About:

AmCham Shanghai
The American Chamber of Commerce in Shanghai, known as the “Voice of American Business” in China, was founded in 1915. AmCham Shanghai was the third American Chamber established outside the United States, and now has 3,000 members from 1,300+ companies. As a non-profit, non-partisan business organization, AmCham Shanghai is committed to the principles of free trade, open markets, private enterprise and the unrestricted flow of information.

SDSI
SDSI is a Non Profit focused on the Sport and Active Lifestyle industries. Working with Executive Chairman and NBA great Bill Walton, its 100 company membership represents the “Southern California Lifestyle” and includes leading sports and technology brands, Nutrition and Yoga, Surf, Skate, Cycling, Golf and Retail, as well as some of San Diego’s best Service Companies. It focuses on relevant and actionable C-level content that benefits its member companies. SDSI’s award winning Accelerator program features a 20 week Mentoring curriculum whose graduates have raised $86 Million and have a 82% success record. For more info go to SDsportinnovators.org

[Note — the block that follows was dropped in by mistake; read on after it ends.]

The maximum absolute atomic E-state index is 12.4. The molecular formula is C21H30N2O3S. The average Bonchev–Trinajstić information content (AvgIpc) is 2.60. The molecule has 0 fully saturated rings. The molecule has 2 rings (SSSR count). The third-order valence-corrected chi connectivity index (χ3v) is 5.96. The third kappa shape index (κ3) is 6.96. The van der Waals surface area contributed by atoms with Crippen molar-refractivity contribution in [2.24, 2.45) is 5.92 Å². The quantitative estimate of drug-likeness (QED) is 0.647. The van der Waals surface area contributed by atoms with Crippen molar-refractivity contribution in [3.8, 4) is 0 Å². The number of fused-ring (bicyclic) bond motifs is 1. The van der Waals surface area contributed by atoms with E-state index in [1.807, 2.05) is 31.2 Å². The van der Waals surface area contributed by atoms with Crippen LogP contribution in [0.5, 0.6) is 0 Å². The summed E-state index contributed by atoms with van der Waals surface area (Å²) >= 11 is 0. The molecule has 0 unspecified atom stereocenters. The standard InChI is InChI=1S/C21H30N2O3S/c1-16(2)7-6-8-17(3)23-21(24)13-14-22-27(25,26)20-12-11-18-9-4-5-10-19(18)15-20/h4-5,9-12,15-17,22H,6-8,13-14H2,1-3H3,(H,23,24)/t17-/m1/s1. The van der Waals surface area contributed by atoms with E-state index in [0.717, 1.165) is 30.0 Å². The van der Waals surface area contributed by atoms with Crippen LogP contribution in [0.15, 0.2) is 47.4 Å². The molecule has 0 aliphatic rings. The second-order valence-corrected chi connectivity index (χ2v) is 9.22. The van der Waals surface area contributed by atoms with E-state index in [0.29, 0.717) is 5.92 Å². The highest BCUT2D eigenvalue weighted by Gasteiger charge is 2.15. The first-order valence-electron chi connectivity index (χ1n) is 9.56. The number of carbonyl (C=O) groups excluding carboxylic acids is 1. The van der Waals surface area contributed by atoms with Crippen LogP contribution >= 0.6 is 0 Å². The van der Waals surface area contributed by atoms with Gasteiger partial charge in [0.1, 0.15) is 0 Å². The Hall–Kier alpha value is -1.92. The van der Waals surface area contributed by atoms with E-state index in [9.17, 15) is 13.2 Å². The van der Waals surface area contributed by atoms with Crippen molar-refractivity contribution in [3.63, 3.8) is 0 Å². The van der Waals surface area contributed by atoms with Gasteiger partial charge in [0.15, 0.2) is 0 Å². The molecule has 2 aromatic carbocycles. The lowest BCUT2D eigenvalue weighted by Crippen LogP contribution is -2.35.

WTCSD
Founded in 1994 by the City of San Diego, Port of San Diego, and San Diego International Airport, World Trade Center San Diego (WTCSD) operates as an affiliate of San Diego Regional EDC. WTCSD works to further San Diego’s global competitiveness by building an export pipeline, attracting and retaining foreign investment and increasing San Diego’s global profile abroad. sandiegobusiness.org/wtcsd

 

 

Meet our Advancing San Diego Preferred Providers of Healthcare Talent

Meet the Preferred Providers of Healthcare Talent.

Fueled by Tech, Defense, and Life Science industries, San Diego’s innovation economy relies on a pipeline of diverse talent. However, local companies continue to cite access to quality talent as a persistent challenge–98 percent of firms in San Diego are small companies (<100 employees) that often lack time and resources to effectively compete for talent with their larger counterparts. Meanwhile, many San Diegans are disconnected from high-demand job opportunities in Healthcare, largely due to education requirements.

Made possible by JPMorgan Chase, Advancing San Diego is a demand-driven strategy to address talent shortages and remove barriers for small companies to access qualified workers. It is a collaborative effort between EDC, San Diego and Imperial Counties Community College Association, San Diego Workforce Partnership, City of San Diego, and United Way of San Diego.